How did you get interested in bicycling?

The idea struck me during a solo motorbike ride to Leh in August 2008, when I met a cyclist on the same route. I found the idea of taking on inhospitable terrain on a bicycle inspiring. With a friend from work, I did a Chandigarh-Kasauli ride and realized I’d need a lot of conditioning before taking on Ladakh. Cycling became a hobby, but riding in and around Delhi got boring after a bit. That’s when I read about Mountain Biking Himachal (MTB Himachal), the toughest event in India: It ignited an old interest in off-roading, and I decided to take part.

Downhill: The Gumma-Rohru stretch in Himachal Pradesh is difficult cycling terrain.

Deciding to ride was probably the easiest step. What did the preparation involve?

I did a few distance cycling gigs, including one from Shimla to Narkanda, during which my riding buddy Chandresh met with a major crash; he eventually had to pull out of MTB Himachal. Besides, I gym regularly and also watch what I eat. But I underestimated the level of fitness and training MTB requires. One needs to train like a soldier and have the mental strength to channel the stamina. One also needs some off-roading experience, especially for the downhill sections.

Then there’s gear: A helmet is mandatory, as also good gel gloves, sunglasses, bibs/shorts, shoes with cleats for uphill sections and, yes, the ability to service the bike. I was riding a Trek 6000D.

Tell us about the logistics of the trip.

MTB Himachal is organized by the Himalayan Adventure Sports and Tourism Promotion Association (Hastpa) with Himachal Tourism. The registration fee of Rs15,000 included everything, the Delhi pick-up and drop-back. The routes were all mapped on GPS. Each day, we got complete briefings with the elevation and gradient details. The organizers did an impeccable job of handling 120-plus people. Support included medical backup and 16-odd vehicles with wireless radios for the emergency marshals. We also had bike marshals and sweeping trucks to pick up stragglers. We got ample hydration and food but it was essential to carry a survival kit: On Day 8, I got stranded in heavy rain without my jacket and food. It was extremely cold. I remember trying to light a fire with twigs and stones… I was picked up after 3 hours.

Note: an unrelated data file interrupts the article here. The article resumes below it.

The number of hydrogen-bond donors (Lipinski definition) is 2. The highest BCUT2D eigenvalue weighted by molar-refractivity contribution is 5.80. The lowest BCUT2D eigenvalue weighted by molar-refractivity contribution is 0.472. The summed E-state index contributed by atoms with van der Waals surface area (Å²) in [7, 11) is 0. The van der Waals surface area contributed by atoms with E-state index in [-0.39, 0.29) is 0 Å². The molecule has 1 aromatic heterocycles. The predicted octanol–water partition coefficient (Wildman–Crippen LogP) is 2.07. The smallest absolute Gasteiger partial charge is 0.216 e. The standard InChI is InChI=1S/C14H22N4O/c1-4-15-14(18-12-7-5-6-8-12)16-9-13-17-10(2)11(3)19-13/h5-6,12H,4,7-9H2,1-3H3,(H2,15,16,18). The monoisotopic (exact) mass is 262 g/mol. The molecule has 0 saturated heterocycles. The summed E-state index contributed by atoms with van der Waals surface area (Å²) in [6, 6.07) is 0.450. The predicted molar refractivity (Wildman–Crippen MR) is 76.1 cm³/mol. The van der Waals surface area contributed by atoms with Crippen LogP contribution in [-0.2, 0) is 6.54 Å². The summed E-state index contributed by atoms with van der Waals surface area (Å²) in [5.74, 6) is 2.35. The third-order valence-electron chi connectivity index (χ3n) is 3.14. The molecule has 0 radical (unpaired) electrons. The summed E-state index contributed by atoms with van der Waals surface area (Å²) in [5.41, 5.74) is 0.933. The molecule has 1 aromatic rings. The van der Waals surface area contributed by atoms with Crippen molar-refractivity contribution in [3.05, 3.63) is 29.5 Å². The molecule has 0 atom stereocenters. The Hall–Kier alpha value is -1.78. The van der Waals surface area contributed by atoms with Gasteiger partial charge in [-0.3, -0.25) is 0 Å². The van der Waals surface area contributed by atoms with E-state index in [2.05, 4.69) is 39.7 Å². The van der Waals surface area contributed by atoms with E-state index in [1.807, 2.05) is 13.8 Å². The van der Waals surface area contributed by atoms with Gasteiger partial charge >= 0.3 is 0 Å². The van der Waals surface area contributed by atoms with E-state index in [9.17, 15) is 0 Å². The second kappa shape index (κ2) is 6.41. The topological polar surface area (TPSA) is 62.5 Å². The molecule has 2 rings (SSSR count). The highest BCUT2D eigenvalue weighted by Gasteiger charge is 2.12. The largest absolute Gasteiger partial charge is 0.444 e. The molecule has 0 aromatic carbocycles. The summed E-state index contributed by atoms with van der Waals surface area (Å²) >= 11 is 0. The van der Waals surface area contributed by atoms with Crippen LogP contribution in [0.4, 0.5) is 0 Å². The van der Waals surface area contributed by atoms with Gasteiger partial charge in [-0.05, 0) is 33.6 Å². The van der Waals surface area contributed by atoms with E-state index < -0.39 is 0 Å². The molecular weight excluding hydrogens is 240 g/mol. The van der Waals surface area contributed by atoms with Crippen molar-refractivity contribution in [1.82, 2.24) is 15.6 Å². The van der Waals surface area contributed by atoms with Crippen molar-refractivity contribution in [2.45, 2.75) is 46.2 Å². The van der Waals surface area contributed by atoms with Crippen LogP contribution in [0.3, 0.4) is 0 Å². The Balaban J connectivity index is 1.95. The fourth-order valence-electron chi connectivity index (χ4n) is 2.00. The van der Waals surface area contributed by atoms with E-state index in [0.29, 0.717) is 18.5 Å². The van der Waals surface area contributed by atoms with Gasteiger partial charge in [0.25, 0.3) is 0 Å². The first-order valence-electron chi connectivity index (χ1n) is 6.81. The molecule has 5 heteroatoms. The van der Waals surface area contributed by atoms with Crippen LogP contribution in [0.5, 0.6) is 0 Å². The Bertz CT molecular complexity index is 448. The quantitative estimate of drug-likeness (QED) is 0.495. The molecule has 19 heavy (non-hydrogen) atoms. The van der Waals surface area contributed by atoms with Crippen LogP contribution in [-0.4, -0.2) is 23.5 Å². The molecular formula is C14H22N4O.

Cycle diaries: Saini finds the idea of cycling through inhospitable terrain inspiring.

How was the event structured?

Like a typical off-road rally, including a competitive section with a designated distance of 80-100km per day. A typical day began with a briefing around 8.30-9am, followed by a “free ride" section, usually 5-10km, leading into the first of the day’s competitive stages. At the end of the day, there would be another free ride to take us to the camp for the night. Then we’d clean bikes, repair any damage, shower, eat and crash, usually in twin-share tents.

That sounds demanding.

It was! As the days go by, the body gets used to the beating and one’s stamina increases but the muscles wear out. So my goal was to take it easy, not to push myself too much, and finish the stage in reasonable time. It helps to observe and pick out the riders of your class—not someone stronger or faster—and stay together. A few riders tried to cut time on the downhill stages, but they ended up crashing and breaking their bones: It’s in the uphill sections where you gain time. I think about 30 people dropped out.

Were there any really difficult moments on the trip?

Day 2 was a killer: The terrain was relentlessly uphill, the sun was strong, there was no tarmac and, at 27km, the stretch was one of the longest. It was tempting when the marshals offered me a ride, but I walked nearly 10km uphill and completed the stage. Once I’d finished, I became confident that unless I broke my bones or my bike, I would complete the race.

What, for you, was the most rewarding moment of the trip?

It came at the end of the fifth day, when I finished the stage last at 8pm, 2 hours after deadline. We’d crossed the highest elevation of the trip, the Jalori Pass. I was exhausted, my left knee was acting up, my bike chain kept breaking every few kilometres. It was getting dark and extremely cold and the jungle stretch was full of wild animals. But I sprayed an ointment on my knee, switched on the headlamps and finished the stage in pitch darkness.

Actually, I was a different person at the end of those 10 days: I realized it’s all in the head. Whenever you think that your body can’t take any more beating, you can’t cycle another 5km, you can take a call and push your body to achieve milestones you can’t otherwise.

As told to Sumana Mukherjee.

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Photographs courtesy Neeraj Saini